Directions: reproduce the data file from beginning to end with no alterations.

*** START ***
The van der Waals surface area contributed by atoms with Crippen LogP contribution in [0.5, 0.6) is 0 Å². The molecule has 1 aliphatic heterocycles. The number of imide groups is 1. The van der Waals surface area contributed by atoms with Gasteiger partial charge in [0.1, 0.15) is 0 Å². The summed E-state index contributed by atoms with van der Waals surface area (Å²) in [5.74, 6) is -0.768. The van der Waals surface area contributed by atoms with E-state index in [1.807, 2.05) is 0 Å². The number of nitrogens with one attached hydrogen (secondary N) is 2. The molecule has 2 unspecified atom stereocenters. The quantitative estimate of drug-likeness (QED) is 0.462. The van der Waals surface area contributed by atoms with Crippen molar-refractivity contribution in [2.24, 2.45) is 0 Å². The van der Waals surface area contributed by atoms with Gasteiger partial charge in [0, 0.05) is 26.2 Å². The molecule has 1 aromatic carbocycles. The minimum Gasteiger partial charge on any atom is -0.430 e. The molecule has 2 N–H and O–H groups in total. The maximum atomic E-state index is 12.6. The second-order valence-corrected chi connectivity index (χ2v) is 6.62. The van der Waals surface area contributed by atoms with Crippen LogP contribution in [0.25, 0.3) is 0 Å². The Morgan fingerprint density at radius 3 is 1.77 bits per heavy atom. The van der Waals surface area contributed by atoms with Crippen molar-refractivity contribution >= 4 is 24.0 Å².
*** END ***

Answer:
The van der Waals surface area contributed by atoms with Crippen LogP contribution in [0.5, 0.6) is 0 Å². The molecule has 1 aliphatic heterocycles. The number of imide groups is 1. The van der Waals surface area contributed by atoms with Gasteiger partial charge in [0.1, 0.15) is 0 Å². The summed E-state index contributed by atoms with van der Waals surface area (Å²) in [5.74, 6) is -0.768. The van der Waals surface area contributed by atoms with E-state index in [1.807, 2.05) is 0 Å². The number of nitrogens with one attached hydrogen (secondary N) is 2. The molecule has 2 unspecified atom stereocenters. The quantitative estimate of drug-likeness (QED) is 0.462. The van der Waals surface area contributed by atoms with Crippen molar-refractivity contribution in [2.24, 2.45) is 0 Å². The van der Waals surface area contributed by atoms with Gasteiger partial charge in [0, 0.05) is 26.2 Å². The molecule has 1 aromatic carbocycles. The minimum Gasteiger partial charge on any atom is -0.430 e. The molecule has 2 N–H and O–H groups in total. The maximum atomic E-state index is 12.6. The second-order valence-corrected chi connectivity index (χ2v) is 6.62. The van der Waals surface area contributed by atoms with Crippen LogP contribution in [0.25, 0.3) is 0 Å². The Morgan fingerprint density at radius 3 is 1.77 bits per heavy atom. The van der Waals surface area contributed by atoms with Crippen molar-refractivity contribution >= 4 is 24.0 Å².